Drought and Europe: Nearly Worst Since 2003
A severe drought throughout June and July 2015 has greatly affected much of the European continent, and is considered to be one of the worst since the summer of 2003.
According to the latest report by the European Commission's European Drought Observatory (EDO), this drought particularly affects France, Belgium, the Netherlands, Luxemburg, Germany, Hungary, the Czech Republic, northern Italy and northern Spain. Satellite imagery and modeling revealed that prolonged rain shortages since April, paired with some record-high regional temperatures, are causing extreme drought conditions. By June, soil moisture content and vegetation conditions were already experiencing impacts.
In the entire Mediterranean region, particularly in Spain, the current heat wave has lasted even longer than the 2003 heat wave did. Under these conditions, maximum daily temperatures were consistently above 86 degrees Fahrenheit for durations of 30 to 35 days, and for Spain, temperatures at that level lasted even more than 40 days.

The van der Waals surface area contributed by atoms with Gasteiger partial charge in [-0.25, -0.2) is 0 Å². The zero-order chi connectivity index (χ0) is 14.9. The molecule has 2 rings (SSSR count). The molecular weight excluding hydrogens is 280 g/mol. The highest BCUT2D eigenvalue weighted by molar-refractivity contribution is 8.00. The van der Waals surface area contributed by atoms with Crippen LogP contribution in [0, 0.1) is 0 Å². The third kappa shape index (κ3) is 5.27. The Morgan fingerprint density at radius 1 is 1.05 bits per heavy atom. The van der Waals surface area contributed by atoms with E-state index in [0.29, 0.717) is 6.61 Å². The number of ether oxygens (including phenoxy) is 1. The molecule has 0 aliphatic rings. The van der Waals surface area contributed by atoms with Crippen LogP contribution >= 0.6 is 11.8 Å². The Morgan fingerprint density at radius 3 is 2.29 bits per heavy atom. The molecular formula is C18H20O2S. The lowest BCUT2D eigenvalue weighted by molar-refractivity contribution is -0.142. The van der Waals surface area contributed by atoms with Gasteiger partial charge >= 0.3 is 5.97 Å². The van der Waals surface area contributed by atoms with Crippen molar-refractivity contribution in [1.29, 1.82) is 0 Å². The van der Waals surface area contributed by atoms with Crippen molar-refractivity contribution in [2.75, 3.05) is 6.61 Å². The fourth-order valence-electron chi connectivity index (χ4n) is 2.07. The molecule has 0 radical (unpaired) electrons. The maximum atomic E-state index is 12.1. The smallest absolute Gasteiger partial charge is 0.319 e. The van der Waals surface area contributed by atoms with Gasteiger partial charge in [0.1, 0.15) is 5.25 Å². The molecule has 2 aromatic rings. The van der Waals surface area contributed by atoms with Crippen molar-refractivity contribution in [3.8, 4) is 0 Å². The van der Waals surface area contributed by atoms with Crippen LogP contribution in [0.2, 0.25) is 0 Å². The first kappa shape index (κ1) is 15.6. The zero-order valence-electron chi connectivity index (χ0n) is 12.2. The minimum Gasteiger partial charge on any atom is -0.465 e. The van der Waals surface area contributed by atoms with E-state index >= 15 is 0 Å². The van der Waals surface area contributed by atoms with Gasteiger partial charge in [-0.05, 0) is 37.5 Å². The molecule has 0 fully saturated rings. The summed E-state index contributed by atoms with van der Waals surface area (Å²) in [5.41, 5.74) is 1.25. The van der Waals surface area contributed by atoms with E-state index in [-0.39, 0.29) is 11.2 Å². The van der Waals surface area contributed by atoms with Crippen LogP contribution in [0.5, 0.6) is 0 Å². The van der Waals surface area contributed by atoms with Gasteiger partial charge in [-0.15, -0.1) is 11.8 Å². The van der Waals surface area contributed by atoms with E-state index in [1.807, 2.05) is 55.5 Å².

Tourism, viticulture and solar energy are booming as a result of this unusual drought, while many environmental and production sectors are suffering due to water restrictions, agricultural losses, disruptions to inland water transport, increased wildfires, threats to forestry, energy production, and human health, according to the release.
To offset the impacts of this drought, rainfall is needed. Current seasonal weather forecasters predict more abundant rains for the Mediterranean region in September, but foresee no effective improvement for areas in the western, central and eastern parts of Europe.
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